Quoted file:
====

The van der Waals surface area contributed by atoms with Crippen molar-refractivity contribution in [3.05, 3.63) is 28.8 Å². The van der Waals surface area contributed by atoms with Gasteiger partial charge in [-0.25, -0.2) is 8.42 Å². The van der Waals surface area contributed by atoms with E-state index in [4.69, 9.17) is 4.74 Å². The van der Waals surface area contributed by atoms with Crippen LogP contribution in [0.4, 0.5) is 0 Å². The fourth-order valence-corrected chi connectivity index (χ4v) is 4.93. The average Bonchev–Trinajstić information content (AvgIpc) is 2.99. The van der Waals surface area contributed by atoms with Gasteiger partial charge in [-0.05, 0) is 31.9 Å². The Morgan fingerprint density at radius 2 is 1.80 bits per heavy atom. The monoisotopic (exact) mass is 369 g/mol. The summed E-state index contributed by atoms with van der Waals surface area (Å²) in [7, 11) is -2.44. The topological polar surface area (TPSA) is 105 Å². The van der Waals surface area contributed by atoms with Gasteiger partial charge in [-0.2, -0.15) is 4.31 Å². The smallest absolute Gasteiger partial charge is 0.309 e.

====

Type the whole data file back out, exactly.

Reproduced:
The van der Waals surface area contributed by atoms with Crippen molar-refractivity contribution in [3.05, 3.63) is 28.8 Å². The van der Waals surface area contributed by atoms with Gasteiger partial charge in [-0.25, -0.2) is 8.42 Å². The van der Waals surface area contributed by atoms with E-state index in [4.69, 9.17) is 4.74 Å². The van der Waals surface area contributed by atoms with Crippen LogP contribution in [0.4, 0.5) is 0 Å². The fourth-order valence-corrected chi connectivity index (χ4v) is 4.93. The average Bonchev–Trinajstić information content (AvgIpc) is 2.99. The van der Waals surface area contributed by atoms with Gasteiger partial charge in [-0.05, 0) is 31.9 Å². The Morgan fingerprint density at radius 2 is 1.80 bits per heavy atom. The monoisotopic (exact) mass is 369 g/mol. The summed E-state index contributed by atoms with van der Waals surface area (Å²) in [7, 11) is -2.44. The topological polar surface area (TPSA) is 105 Å². The van der Waals surface area contributed by atoms with Gasteiger partial charge in [-0.2, -0.15) is 4.31 Å². The smallest absolute Gasteiger partial charge is 0.309 e.